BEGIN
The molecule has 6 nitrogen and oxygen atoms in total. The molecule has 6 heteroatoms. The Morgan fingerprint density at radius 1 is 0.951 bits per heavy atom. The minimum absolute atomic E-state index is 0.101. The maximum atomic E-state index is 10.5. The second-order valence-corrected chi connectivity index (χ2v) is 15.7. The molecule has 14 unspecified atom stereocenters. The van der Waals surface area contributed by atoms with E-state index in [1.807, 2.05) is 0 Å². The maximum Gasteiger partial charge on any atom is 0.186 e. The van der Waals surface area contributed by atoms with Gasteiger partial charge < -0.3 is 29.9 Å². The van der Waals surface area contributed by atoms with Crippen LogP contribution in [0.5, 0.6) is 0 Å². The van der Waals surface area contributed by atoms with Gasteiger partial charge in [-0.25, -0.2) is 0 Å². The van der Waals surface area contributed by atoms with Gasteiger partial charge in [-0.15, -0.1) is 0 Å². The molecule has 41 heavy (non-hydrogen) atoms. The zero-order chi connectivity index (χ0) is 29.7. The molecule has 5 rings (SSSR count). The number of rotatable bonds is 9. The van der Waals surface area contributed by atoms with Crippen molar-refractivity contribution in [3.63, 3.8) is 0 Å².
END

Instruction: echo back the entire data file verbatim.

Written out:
The molecule has 6 nitrogen and oxygen atoms in total. The molecule has 6 heteroatoms. The Morgan fingerprint density at radius 1 is 0.951 bits per heavy atom. The minimum absolute atomic E-state index is 0.101. The maximum atomic E-state index is 10.5. The second-order valence-corrected chi connectivity index (χ2v) is 15.7. The molecule has 14 unspecified atom stereocenters. The van der Waals surface area contributed by atoms with E-state index in [1.807, 2.05) is 0 Å². The maximum Gasteiger partial charge on any atom is 0.186 e. The van der Waals surface area contributed by atoms with Gasteiger partial charge < -0.3 is 29.9 Å². The van der Waals surface area contributed by atoms with Crippen LogP contribution in [0.5, 0.6) is 0 Å². The van der Waals surface area contributed by atoms with Gasteiger partial charge in [-0.25, -0.2) is 0 Å². The van der Waals surface area contributed by atoms with Gasteiger partial charge in [-0.15, -0.1) is 0 Å². The molecule has 41 heavy (non-hydrogen) atoms. The zero-order chi connectivity index (χ0) is 29.7. The molecule has 5 rings (SSSR count). The number of rotatable bonds is 9. The van der Waals surface area contributed by atoms with Crippen molar-refractivity contribution in [3.63, 3.8) is 0 Å².